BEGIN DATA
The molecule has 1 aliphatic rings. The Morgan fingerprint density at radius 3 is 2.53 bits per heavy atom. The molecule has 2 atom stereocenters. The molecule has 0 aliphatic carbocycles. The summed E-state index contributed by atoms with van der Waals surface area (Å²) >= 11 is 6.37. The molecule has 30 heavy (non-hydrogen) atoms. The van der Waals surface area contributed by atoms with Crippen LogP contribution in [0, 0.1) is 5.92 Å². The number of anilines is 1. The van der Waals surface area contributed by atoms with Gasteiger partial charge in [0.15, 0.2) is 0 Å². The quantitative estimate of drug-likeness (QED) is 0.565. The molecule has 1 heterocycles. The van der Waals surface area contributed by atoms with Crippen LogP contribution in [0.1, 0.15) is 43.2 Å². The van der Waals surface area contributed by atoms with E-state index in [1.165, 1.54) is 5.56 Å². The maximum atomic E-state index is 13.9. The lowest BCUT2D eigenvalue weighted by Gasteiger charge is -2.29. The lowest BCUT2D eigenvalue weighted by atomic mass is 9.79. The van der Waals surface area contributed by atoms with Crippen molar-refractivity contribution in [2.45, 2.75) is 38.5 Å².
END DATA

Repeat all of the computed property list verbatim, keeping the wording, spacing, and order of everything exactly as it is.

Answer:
The molecule has 1 aliphatic rings. The Morgan fingerprint density at radius 3 is 2.53 bits per heavy atom. The molecule has 2 atom stereocenters. The molecule has 0 aliphatic carbocycles. The summed E-state index contributed by atoms with van der Waals surface area (Å²) >= 11 is 6.37. The molecule has 30 heavy (non-hydrogen) atoms. The van der Waals surface area contributed by atoms with Crippen LogP contribution in [0, 0.1) is 5.92 Å². The number of anilines is 1. The van der Waals surface area contributed by atoms with Gasteiger partial charge in [0.15, 0.2) is 0 Å². The quantitative estimate of drug-likeness (QED) is 0.565. The molecule has 1 heterocycles. The van der Waals surface area contributed by atoms with Crippen LogP contribution in [0.1, 0.15) is 43.2 Å². The van der Waals surface area contributed by atoms with E-state index in [1.165, 1.54) is 5.56 Å². The maximum atomic E-state index is 13.9. The lowest BCUT2D eigenvalue weighted by Gasteiger charge is -2.29. The lowest BCUT2D eigenvalue weighted by atomic mass is 9.79. The van der Waals surface area contributed by atoms with Crippen molar-refractivity contribution in [2.45, 2.75) is 38.5 Å².